Can You Explain What You Do?

Note: This year’s CCH Connections: User Conference 2016 features 75 sessions in 7 different tracks. With so much great content, it can be hard to choose which sessions you want to attend. That’s why we’ve invited several presenters to preview some of their ideas in a series of guest posts. This post is by Mary Milla, Public Speaking Coach and Professional Speaker.  Her session, “Public Speaking for Real People” is available in the Emerging Leaders track.

Being good at accounting is only part of being a good accountant. You also have to be good explaining what you do, especially to people who don’t understand accounting. And that means getting good at public speaking, which many people resist.

In more than 20 years of public speaking coaching, I’ve received calls from partners in accounting firms asking me to deliver presentation skills training. I’ve often heard, “We have accountants who are terrific at preparing clients’ tax returns, but they’re incapable of presenting them to clients.” Professionals who advance up the corporate ladder aren’t just good at what they do, they’re good at explaining the value of what they do.

So what’s the secret to being an effective public speaker? Point, Personality and Practice.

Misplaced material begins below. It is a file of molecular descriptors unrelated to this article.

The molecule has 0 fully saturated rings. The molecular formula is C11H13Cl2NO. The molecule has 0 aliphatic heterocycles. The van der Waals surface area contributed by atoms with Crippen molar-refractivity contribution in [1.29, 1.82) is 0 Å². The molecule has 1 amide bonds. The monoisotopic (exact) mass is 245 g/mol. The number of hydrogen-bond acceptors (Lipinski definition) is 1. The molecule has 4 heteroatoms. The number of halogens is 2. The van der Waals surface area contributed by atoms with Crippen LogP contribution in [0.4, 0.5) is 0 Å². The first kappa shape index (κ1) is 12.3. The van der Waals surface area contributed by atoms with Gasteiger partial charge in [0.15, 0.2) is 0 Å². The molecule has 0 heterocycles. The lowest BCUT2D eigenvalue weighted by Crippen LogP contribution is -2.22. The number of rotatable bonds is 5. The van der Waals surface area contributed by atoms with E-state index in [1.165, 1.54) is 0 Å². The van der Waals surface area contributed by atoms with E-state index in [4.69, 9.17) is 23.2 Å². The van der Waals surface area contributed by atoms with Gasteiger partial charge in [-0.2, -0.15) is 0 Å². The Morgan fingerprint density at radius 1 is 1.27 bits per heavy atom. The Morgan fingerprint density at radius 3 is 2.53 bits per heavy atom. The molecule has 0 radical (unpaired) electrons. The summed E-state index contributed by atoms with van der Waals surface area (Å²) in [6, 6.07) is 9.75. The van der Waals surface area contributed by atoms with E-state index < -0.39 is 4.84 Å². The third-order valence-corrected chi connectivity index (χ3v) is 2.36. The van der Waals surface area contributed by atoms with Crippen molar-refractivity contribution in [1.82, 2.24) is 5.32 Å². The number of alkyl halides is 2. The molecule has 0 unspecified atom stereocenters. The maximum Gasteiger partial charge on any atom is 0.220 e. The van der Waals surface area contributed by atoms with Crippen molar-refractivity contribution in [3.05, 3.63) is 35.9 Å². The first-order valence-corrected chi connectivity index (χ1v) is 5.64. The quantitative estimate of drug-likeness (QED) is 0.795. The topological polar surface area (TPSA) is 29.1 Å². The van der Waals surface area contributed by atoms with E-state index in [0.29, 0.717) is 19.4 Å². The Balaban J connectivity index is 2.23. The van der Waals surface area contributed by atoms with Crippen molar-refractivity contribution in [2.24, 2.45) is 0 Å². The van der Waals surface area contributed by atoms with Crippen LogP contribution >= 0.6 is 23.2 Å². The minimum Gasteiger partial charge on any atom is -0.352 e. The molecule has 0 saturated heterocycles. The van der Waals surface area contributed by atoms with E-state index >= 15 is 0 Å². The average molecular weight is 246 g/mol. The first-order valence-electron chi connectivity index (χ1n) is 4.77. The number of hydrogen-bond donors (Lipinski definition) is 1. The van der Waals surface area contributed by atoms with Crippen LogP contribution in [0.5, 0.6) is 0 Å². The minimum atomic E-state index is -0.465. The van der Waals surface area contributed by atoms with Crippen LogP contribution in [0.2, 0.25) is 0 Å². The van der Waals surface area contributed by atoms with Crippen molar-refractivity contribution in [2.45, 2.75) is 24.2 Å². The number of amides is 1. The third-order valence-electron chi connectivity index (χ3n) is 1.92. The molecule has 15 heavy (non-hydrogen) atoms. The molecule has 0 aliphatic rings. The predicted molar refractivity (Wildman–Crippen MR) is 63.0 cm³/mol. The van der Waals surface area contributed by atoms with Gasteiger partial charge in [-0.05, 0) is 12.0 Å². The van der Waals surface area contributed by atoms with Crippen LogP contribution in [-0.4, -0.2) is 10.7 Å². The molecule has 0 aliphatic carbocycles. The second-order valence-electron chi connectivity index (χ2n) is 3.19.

• Point: Have one or two or three. When you’re asked to give a talk, you’re not being asked to tell your listeners everything you know about your subject, just what they need to know. How do you figure out what your point is? Imagine the end of your talk. What is it you want your listeners to say? At the end of most presentations, listeners will say, “I don’t know. Lots of material. Seemed to cover a lot.” This is better: “George showed us a clear path to meeting our budget goals this quarter.”
  • Personality: Have one. Show it. No one will come up to you after a talk and tell you how much they loved your pie charts. But they will connect with how you feel about your subject matter — so if there’s a sense of urgency about your material, or sense of pride and enthusiasm, be sure to show it.
  • Practice: Out loud. Instead of thinking to yourself, “On this slide, I’ll summarize this table,” really say out loud your summary of the table. Your first try will be awful, but that’s what practice is for. Practicing aloud allows you to time your remarks, delete redundancies and improve sections that drag — if it’s boring for you to say, imagine what it’s like for your listeners to hear it. You’ll get better with each take, which boosts your confidence and reduces your anxiety.

The most unfair thing about public speaking is that it takes a lot of practice to look “natural.” The speakers who make it look easy are the ones who have put in the necessary preparation time. In the end, it’s all worth it, to make sure your message is heard and your expertise is valued.

CCH Connections 2016 will features seven different tracks, with more than 75 sessions that have been developed exclusively for CPAs to help take you and your firm to the next level. Register Today!


Mary Milla

Public Speaking Coach and Professional Speaker,

All stories by: Mary Milla

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